Chief Operating Officer Kristian Tear and Chief Marketing Officer Frank Boulben, both hired by recently ousted CEO Thorsten Heins, will leave the struggling smartphone maker.
And the company said Monday that Brian Bidulka is being replaced by James Yersh as chief financial officer. Yersh previously served as senior vice president and controller.
Former Sybase CEO John Chen was brought in as the interim chief executive after negotiations to sell the Waterloo, Ontario, company collapsed this month. Chen also serves as executive chair of the board.
Blackberry quickly lost dominance as the leading smartphone maker as the popularity of the iPhone surged. The much-hyped BlackBerry 10 (Review) system, its latest phones, were a flop. The company disclosed in September that it would book nearly a billion dollars in losses related to unsold phones.
The company recently announced 4,500 layoffs, or 40 percent of its global workforce, and reported a quarterly loss of nearly $1 billion.
Chen said he'll continue to align the management team with his priorities. "I look forward to working more directly with the talented teams of engineers, and the sales and marketing teams around the world to facilitate the BlackBerry turn-around," Chen said in a statement.
BGC analyst Colin Gillis said the reshaping of a leadership team is what a CEO does and that the company should just name Chen as CEO.
"You let whoever is going to be the CEO makes those decisions. It kind of bothers me because it just seems like the search process is a farce. I mean the guy has a more than an $80 million pay package. He's blown out every other top manager. That's not your decision to make as interim CEO," Gillis said.
Gillis expects Chen to be named CEO on Dec. 20 when BlackBerry reports third quarter earnings.
And spokesman Adam Emery said the company will have a further update on its leadership team Dec. 20. Emery said they will not have a chief marketing officer and a chief operating officer in its new organization structure. Gillis said one could infer that an enterprise focused business would have less need for marketing and a chief marketing officer than a consumer focused business.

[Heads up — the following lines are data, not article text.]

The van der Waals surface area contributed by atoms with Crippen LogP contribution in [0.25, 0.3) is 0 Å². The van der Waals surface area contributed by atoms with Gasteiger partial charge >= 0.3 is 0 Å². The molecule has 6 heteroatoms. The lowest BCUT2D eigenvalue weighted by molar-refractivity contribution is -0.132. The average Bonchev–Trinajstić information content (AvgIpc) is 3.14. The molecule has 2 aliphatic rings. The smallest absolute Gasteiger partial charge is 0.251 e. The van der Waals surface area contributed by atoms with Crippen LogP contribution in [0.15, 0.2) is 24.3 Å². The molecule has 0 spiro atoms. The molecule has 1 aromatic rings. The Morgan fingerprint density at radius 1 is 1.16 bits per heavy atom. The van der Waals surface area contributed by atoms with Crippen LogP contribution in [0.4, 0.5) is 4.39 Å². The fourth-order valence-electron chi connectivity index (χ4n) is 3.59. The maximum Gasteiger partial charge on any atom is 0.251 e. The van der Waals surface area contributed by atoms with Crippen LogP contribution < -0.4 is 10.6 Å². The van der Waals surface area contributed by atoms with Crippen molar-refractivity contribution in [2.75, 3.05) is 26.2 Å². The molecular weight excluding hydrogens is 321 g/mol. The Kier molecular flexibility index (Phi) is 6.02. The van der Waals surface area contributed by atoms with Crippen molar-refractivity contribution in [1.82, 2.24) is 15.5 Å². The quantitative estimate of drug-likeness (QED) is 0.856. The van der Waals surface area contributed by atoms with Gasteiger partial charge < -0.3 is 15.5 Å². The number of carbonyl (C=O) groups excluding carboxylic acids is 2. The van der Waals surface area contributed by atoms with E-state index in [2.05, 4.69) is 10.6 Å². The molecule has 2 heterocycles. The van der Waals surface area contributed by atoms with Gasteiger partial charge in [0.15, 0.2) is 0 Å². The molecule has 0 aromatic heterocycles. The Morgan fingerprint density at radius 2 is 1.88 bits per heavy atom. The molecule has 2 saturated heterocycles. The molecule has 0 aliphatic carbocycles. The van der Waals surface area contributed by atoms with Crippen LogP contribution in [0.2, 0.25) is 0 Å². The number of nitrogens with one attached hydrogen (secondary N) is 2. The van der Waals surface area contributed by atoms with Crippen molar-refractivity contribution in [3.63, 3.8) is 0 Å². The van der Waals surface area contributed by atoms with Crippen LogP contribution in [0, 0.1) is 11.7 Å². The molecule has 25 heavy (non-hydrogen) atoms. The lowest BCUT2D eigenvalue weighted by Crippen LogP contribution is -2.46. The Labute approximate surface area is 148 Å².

Chen, whose background is in enterprise software, has placed much more of an emphasis on BlackBerry's software business than its handset, or smartphone business. Chen told The Associated Press earlier this month that he would be looking for a CEO with a strong software and services background, and noted that he wanted to monetize BlackBerry Messenger, the popular messaging application. BlackBerry also has a mobile device management business, which allows IT departments to manage different devices connected to their corporate networks.
Fairfax head Prem Watsa, BlackBerry's largest shareholder, has praised Chen's work turning around Sybase, an enterprise software data management company. Chen was chairman and CEO from 1998 until the company was acquired in 2010 by SAP AG.
Gillis said Chen clearly wants to make BlackBerry more of a software company. The new direction could mean the company might ultimately get out of the business of selling smartphones.
"The path that he's choosing, it might work, or he could kill the completely, whatever value it has left," Gillis said.
Shares of BlackBerry rose 10 cents, or 1.5 percent, to $6.34 in morning trading on the Nasdaq. Blackberry is worth $3.2 billion. It once had a market cap of over $80 billion.
The decline of the BlackBerry has come shockingly fast. In 1999, BlackBerry became a game-changing breakthrough in personal connectedness. It changed the culture by allowing on-the-go business people to access wireless email. Then came a new generation of competing smartphones, and suddenly the BlackBerry looked ancient. Apple debuted the iPhone in 2007 and showed that phones can handle much more than email and phone calls. In the years since, BlackBerry been hammered by competition from the iPhone as well as Android-based rivals.
(Also see: End of an era as BlackBerry looks to go private)